Yup, from 1998-2002 yours truly was a big old campy Outbacker, and I’ve got the kangaroo pins to prove it.
“Outback time” means you are expected to be 15 minutes early for each shift, but you are not to clock in, because, well, then they would have to pay you. If you are not 15 minutes early then you need to stay late and roll up extra silverware or lick the cabinets as punishment. Oh, and you have to clock out before you take on your penance. (Note to Outback – perhaps you’ve heard of this little thing called FLSA? If not, I’d get Aborigine counsel on that for you right away). In my 4 years there, I refused to ever get on Outback time. My shift starts at 6 pm? See you at 6 pm. If you need me at 5:45 pm, ask me to show up at 5:45 pm. So one afternoon I saunter in at the requested start time of 5 pm and I am immediately confronted by Craig the Manager. He is so pissed that I blatantly ignore “Outback time” because I consider it still “my time”, that he demands I roll 100 sets of silverware. I laugh and ignore that too. I think I made him pop a vein in his eyeball. Fast forward to the next morning when I’ve rolled in to pick up my tip-share from the night before. Phone rings, I answer, and oh goodness it’s Craig the Manager. He needs to know what time his shift starts, so of course I lie and tell him the latest possible time and remind him to be on Outback time! Me and the Mexican prep crew had a good laugh that day.
I picked up my first fake ID from another Outbacker. It was the single greatest ID ever to have been bestowed upon a teenager. It was so golden my own mother thought it was my picture. The only trouble was my benefactor’s name…Kibbe Cernahorsky. No middle name, just Kibbe Cernahorsky. It’s pretty difficult – alright, impossible to convince a bouncer that no, he did not graduate from high school with Kibbe, or take Kibbe to prom because I am Kibbe and I would remember that. Lesson here is to stay out of bars in the town where Kibbe Cernahorsky grew up while using Kibbe Cernahorsky’s ID. Also, don’t continue a losing battle with a bouncer and say “I don’t care if you call the police”. This is never going to work out well.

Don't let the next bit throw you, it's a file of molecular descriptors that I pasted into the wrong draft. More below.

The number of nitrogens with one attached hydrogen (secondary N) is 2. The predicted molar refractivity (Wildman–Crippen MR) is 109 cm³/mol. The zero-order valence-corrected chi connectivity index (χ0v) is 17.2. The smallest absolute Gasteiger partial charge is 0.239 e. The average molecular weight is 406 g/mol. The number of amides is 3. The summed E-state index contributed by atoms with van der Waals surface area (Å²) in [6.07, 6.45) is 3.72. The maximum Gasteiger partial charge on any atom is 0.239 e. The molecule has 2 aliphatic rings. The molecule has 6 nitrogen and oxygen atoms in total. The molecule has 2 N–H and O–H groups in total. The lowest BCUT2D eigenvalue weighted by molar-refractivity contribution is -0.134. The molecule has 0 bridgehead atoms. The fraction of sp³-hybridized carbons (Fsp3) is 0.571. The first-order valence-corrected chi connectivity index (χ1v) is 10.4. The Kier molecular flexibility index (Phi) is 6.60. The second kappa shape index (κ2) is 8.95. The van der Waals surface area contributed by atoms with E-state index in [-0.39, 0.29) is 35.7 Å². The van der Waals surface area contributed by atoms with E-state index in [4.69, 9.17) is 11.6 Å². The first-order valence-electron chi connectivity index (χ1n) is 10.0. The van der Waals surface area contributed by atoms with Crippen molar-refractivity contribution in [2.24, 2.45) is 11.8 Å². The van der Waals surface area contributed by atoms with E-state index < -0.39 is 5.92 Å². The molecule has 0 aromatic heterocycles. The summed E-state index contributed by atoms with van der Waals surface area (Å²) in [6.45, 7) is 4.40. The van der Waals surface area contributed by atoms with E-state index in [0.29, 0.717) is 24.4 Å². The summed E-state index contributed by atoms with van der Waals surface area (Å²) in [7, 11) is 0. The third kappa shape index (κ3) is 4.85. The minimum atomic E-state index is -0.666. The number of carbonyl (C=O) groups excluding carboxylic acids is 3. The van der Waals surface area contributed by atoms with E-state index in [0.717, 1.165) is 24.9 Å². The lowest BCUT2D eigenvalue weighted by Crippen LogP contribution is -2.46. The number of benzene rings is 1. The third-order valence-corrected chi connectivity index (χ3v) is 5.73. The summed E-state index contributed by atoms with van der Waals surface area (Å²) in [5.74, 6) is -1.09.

God bless you Outback for teaching me how to drink on the job. Bartending is waaaayyyy more fun if you are on the same level as your patrons. Suddenly grenadine in a beer doesn’t seem like a bad idea any more…you don’t mind making 1,000 strawberry daiquiris because you know you get to finish the extra little bit in left the blender! You want whipped cream on your gin and tonic? Yum, coming right up! It’s super fun when your fellow bartenders say things like “hey do a shot with us real quick” and you’re like absolutely, lets do this. If you came into work with a hangover, you have all the tools for a Bloody Mary right in front of you. A hair of the dog that bit you works every time. I cannot stress this enough.
Also awesome? Working with all your foreign friends. Especially your Russian friends. They don’t give a sheet about 17 seasonings or vhatever. All they want to know is who is having the Vudweiser at the house of beers later. The kitchen crew from Mexico? I totally admired their commitment to not speak English while at work. Outside of work they would totally have a beer with you or invite you to their soccer games, but inside, hablamos espanol, gringos.
My time at Outback ended rather abruptlyawesomely. I had an epiphany of sorts. It was like heaven cracked open and a great beam of light distracted me as I was being yelled at for not wearing the right kind of dark jeans and bright white sneakers…I tuned out Craig the Manager as he rambled and focused on what I believed was God speaking. He said, “Barista, you should leave here right now. Just go. Nobody will ever care that you worked at an Outback or that you don’t wear your kangaroo pins or have really dark blue jeans. I promise you, you are going to be a peon for many years to come; this job will not alter the course of your life. It won’t matter at all if you don’t finish your side work. Just go. Go now…live your life”. I stood up and slowly drifted out the door with the sight of Craig the Manager already fading to black.
Quit a job without any regrets or notice at least once in life – trust.